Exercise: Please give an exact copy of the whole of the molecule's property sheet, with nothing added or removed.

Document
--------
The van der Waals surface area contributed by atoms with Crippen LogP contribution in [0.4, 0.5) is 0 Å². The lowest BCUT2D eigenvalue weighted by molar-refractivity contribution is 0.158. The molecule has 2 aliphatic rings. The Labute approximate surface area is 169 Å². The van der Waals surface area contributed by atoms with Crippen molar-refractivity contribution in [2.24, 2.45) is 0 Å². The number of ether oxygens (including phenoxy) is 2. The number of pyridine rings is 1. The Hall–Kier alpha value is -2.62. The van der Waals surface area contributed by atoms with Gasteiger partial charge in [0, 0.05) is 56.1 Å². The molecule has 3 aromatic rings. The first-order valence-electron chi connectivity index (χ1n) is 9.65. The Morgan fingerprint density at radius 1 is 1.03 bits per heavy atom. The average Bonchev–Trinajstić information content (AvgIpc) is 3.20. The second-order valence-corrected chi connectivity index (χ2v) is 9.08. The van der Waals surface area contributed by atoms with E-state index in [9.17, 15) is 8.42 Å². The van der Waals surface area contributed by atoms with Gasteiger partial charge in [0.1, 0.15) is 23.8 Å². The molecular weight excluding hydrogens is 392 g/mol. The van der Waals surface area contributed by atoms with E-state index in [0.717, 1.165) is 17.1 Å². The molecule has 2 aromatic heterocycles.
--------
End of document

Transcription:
The van der Waals surface area contributed by atoms with Crippen LogP contribution in [0.4, 0.5) is 0 Å². The lowest BCUT2D eigenvalue weighted by molar-refractivity contribution is 0.158. The molecule has 2 aliphatic rings. The Labute approximate surface area is 169 Å². The van der Waals surface area contributed by atoms with Crippen molar-refractivity contribution in [2.24, 2.45) is 0 Å². The number of ether oxygens (including phenoxy) is 2. The number of pyridine rings is 1. The Hall–Kier alpha value is -2.62. The van der Waals surface area contributed by atoms with Gasteiger partial charge in [0, 0.05) is 56.1 Å². The molecule has 3 aromatic rings. The first-order valence-electron chi connectivity index (χ1n) is 9.65. The Morgan fingerprint density at radius 1 is 1.03 bits per heavy atom. The average Bonchev–Trinajstić information content (AvgIpc) is 3.20. The second-order valence-corrected chi connectivity index (χ2v) is 9.08. The van der Waals surface area contributed by atoms with E-state index in [9.17, 15) is 8.42 Å². The van der Waals surface area contributed by atoms with Gasteiger partial charge in [0.1, 0.15) is 23.8 Å². The molecular weight excluding hydrogens is 392 g/mol. The van der Waals surface area contributed by atoms with E-state index in [0.717, 1.165) is 17.1 Å². The molecule has 2 aromatic heterocycles.